• Jarred Wall hopes his gesture will show there are alternative ways to deal with conflict. (NITV)Source: NITV
Upon overhearing two women having a distasteful discussion about the plight of "Aboriginals" in a Fremantle cafe, Indigenous man Jarred Wall decided to give them a serve... of tea, that is.
Craig Quartermaine, Ella Archibald-Binge

The Point
12 Sep 2016 - 4:05 PM  UPDATED 12 Sep 2016 - 4:05 PM

Jarred Wall was having a quiet lunch with his partner and daughter, when he couldn't help but overhear a conservation at the next table.

"The subject they were talking about was probably something close to my heart, talking about Aboriginals basically, and there were some less than distasteful words that were used during the conversation," he says.

It's the kind of talk Jarred, an Indigenous man, hears often in the course of his corrective services job, which sees him working with Indigenous and non-Indigenous youth.  

'I thought OK maybe I’ll just buy them a tea, and I’ll write a message on the receipt and have the wait staff bring it over.'

Eager to weigh in on the discussion, but not wanting to make a scene, Jarred grappled with how to respond.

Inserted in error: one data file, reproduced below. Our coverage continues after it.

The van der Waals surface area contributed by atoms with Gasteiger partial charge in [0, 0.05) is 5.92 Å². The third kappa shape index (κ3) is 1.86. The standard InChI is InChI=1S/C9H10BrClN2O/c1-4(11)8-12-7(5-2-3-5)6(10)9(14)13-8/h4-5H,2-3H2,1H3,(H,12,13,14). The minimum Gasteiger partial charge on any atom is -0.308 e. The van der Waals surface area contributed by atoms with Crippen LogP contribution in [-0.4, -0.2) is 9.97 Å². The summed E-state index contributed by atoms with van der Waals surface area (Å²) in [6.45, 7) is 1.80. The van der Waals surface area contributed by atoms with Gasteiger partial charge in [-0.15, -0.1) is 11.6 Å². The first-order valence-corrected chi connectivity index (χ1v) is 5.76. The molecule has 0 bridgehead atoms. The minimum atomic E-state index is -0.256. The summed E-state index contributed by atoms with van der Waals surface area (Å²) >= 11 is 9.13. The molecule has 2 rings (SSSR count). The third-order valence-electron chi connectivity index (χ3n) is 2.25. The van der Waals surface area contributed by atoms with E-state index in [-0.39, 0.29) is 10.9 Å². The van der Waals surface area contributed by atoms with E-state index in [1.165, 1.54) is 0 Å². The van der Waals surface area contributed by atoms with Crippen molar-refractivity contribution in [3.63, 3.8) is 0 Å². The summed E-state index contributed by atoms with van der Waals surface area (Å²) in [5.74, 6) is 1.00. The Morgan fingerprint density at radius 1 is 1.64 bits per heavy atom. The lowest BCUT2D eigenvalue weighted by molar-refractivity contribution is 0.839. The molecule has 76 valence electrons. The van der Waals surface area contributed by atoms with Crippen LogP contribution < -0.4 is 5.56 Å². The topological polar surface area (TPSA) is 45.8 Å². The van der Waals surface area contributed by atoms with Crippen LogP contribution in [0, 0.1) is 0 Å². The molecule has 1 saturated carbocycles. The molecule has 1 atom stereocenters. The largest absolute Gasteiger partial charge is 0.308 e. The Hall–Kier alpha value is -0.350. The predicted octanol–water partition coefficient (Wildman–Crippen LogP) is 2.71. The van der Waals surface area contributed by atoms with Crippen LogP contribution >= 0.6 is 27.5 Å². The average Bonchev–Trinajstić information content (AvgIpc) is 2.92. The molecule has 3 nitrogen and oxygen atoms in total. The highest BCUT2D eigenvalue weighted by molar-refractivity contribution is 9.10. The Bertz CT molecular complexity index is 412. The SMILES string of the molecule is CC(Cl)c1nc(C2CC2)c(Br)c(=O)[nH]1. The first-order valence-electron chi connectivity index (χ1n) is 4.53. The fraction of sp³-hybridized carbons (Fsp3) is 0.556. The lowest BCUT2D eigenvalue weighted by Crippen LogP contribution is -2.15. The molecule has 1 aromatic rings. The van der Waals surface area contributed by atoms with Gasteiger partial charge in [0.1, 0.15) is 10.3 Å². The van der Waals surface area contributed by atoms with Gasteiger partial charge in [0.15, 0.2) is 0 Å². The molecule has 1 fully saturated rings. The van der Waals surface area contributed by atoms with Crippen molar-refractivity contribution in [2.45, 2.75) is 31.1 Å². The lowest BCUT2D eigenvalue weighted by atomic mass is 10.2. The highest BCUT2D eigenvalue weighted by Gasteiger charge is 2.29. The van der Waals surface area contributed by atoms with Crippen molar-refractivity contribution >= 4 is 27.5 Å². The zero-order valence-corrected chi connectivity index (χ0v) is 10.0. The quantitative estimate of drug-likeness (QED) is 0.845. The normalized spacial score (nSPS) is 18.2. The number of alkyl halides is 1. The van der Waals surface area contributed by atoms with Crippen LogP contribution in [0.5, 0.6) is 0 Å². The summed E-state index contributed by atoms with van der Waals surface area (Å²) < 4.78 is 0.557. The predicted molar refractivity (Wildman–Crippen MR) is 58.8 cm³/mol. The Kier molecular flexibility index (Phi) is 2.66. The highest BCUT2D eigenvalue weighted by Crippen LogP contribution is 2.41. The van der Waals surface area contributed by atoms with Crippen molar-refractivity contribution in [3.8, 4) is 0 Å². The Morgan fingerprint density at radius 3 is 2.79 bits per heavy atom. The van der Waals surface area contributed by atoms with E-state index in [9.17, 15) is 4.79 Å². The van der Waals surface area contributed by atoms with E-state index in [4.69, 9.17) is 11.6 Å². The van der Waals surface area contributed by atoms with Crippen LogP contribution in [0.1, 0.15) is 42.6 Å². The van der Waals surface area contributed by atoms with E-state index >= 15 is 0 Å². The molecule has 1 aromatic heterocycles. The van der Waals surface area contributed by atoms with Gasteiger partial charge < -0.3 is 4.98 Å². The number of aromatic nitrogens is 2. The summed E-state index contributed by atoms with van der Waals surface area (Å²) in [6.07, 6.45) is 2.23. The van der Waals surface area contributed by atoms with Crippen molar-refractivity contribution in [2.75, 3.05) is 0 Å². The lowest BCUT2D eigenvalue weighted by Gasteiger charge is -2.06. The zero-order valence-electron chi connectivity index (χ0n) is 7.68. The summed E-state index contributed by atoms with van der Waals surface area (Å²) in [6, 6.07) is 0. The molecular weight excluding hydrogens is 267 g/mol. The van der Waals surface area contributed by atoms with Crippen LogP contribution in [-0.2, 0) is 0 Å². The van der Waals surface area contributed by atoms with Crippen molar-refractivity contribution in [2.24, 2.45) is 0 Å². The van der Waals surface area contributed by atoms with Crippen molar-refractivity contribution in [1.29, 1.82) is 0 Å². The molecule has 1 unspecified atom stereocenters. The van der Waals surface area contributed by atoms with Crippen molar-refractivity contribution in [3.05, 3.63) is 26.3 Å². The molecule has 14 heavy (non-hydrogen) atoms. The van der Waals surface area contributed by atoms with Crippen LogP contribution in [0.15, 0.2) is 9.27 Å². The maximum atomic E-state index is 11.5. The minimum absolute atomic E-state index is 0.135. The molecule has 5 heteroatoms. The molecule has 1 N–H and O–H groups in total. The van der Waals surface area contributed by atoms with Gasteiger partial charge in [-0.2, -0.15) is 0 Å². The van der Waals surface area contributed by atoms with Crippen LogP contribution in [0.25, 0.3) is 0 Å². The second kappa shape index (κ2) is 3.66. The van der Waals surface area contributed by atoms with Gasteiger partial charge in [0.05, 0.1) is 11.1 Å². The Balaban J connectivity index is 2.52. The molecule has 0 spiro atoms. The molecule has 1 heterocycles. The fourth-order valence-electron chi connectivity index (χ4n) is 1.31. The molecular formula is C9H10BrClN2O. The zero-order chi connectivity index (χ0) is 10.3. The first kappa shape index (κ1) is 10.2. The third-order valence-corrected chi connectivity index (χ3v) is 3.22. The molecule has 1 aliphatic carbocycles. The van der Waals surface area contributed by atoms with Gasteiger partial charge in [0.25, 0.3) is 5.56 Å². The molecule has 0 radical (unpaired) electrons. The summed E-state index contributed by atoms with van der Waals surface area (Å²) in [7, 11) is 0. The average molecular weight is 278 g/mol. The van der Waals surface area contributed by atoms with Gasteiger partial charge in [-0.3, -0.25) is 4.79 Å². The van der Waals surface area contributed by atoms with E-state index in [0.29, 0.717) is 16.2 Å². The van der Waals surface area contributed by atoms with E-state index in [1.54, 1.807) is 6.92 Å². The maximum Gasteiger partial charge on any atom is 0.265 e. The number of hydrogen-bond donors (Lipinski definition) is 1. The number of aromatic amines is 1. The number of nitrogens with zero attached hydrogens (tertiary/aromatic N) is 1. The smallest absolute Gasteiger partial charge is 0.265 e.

"I was thinking to myself, 'what’s a way I can address this without obviously embarrassing anyone, or making a scene?', because that’s not what I wanted to achieve at all," he recalls.

"I don’t think there was a need for me to go up there and verbally go on a tirade or anything like that, so I thought OK maybe I’ll just buy them a tea, and I’ll write a message on the receipt and have the wait staff bring it over."

5 classy ways to shut down racism
Sometimes a simple gesture is more powerful at fighting racism than an angry tirade.

Jarred did just that, sharing the experience on his Facebook profile.

The post has since garnered more than 20,000 likes and captured national attention.


Jarred stresses that the gesture was never meant to hurt or embarrass the women. 

"I didn’t mean any harm to the elderly ladies, I still don’t mean any harm. I hope they enjoyed the tea, hope they had a nice day and a nice meal," he says.

"I really wanted to show that there’s alternative ways in dealing with conflict, and this is probably a different way to go about it that probably has more of an impact without that confrontation. 

"I just want people to think and consider others, and not judge a book by its cover, because we’re all different." 

It seems Jarred's message has been heard. 

Five days later, at the same cafe, he received a pot of tea from a stranger, along with a post-it note. 

It read: "There should be more people like you, good on you for standing up."